If you are the author of an original work, AND it is in fixed tangible form, AND it can be distributed, then you have copyright protection. This copyright protection is grounded in U.S.C. Title 17.
If you are the author of a work with copyright protection, then you have some Exclusive Rights (Title 17, Section 106). The author has the exclusive rights to:
- Reproduce the work
- Create derivative works (an alteration based on the original work)
- Distribute copies (including who else how can distribute copies)
- Perform the work publicly (this includes broadcast on television / radio / etc)
- Display the work publicly
It is important to note that ‘copyright infringement’ is the UNAUTHORIZED use of copyrighted material. Such activities include copying, distributing, or performing copyrighted material without the permission of the copyright holder.
As an author of an original work, you have significant control over how the work is used and potentially distributed.
However, there are exceptions to these exclusive rights under the Fair Use Doctrine (Title 17, Section 107). This doctrine allows individuals to use copyrighted works without obtaining permission, provided that the use falls within specific guidelines.
While the commercial or non-commercial nature of the use is a factor, the use must also fall under one of the following categories:
- Criticism, such as an editorial or song review
- News reporting
- Education, teaching, or scholarship, typically within a school environment and not necessarily available to the public
- Parody, which is a form of humorous social commentary where one work imitates another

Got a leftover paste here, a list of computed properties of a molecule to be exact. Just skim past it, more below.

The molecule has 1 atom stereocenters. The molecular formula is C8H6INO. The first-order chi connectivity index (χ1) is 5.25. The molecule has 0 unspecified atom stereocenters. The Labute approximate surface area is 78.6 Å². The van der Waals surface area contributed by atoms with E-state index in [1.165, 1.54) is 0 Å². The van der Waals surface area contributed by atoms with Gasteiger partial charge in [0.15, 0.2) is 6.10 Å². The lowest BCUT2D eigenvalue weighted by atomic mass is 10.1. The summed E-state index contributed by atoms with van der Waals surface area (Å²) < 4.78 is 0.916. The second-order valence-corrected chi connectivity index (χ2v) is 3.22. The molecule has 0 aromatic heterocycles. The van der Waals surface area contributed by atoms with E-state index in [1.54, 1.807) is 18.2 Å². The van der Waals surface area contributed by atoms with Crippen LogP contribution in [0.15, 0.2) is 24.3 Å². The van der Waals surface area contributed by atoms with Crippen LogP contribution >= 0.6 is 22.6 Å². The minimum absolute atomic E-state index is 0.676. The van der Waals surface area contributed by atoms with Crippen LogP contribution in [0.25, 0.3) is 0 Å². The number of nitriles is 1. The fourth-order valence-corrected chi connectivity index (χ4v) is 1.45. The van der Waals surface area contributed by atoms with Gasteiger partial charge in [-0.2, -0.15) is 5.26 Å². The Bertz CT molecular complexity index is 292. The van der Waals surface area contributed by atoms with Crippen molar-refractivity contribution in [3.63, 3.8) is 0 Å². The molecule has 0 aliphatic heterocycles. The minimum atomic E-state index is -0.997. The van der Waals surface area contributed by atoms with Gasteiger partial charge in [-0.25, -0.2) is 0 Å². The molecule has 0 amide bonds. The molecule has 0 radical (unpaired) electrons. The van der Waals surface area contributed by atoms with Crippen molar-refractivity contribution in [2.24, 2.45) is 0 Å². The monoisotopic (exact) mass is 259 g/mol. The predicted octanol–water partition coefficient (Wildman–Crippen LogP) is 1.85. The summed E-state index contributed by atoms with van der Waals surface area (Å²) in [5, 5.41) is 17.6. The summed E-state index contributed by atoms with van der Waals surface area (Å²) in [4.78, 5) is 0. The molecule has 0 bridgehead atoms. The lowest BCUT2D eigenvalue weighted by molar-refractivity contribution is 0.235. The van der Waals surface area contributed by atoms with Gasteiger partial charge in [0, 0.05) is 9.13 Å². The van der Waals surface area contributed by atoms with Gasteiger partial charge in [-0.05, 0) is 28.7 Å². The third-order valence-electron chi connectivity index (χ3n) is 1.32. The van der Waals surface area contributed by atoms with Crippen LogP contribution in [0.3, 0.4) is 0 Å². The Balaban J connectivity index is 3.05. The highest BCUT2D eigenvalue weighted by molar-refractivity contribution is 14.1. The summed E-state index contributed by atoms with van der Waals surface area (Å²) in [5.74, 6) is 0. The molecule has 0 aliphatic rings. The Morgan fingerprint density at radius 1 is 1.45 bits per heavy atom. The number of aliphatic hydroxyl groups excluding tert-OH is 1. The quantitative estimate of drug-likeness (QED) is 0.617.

The fair use doctrine has been applied in a variety of cases, including those involving news reporting, criticism, and parody. For instance, a court ruled that a news report that included a short clip of a copyrighted song was protected under fair use because the use was transformative and did not harm the market for the original song. In another case, a court ruled that a parody of a copyrighted song was protected under fair use because the parody was humorous and did not create confusion with the original song.
Posting a Fair Use Disclaimer doesn’t automatically ensure that the work falls within the guidelines of Fair Use. Just because someone labels a work as Fair Use doesn’t necessarily make it so. It’s always preferable to obtain permission from the copyright holder before using their material to avoid copyright infringement and potential legal issues. If obtaining permission isn’t possible, you might be able to use the material under the fair use doctrine. However, it’s strongly recommended to consult with an attorney to confirm that your use of the material is indeed fair and legally acceptable.
- If you are the author of an original work, one of your Exclusive Rights is to determine WHO is permitted to make copies of your work. (TRUE)
- Stating “Fair Use” in the description of a YouTube video automatically means it qualifies as falling under the Fair Use Doctrine. (FALSE)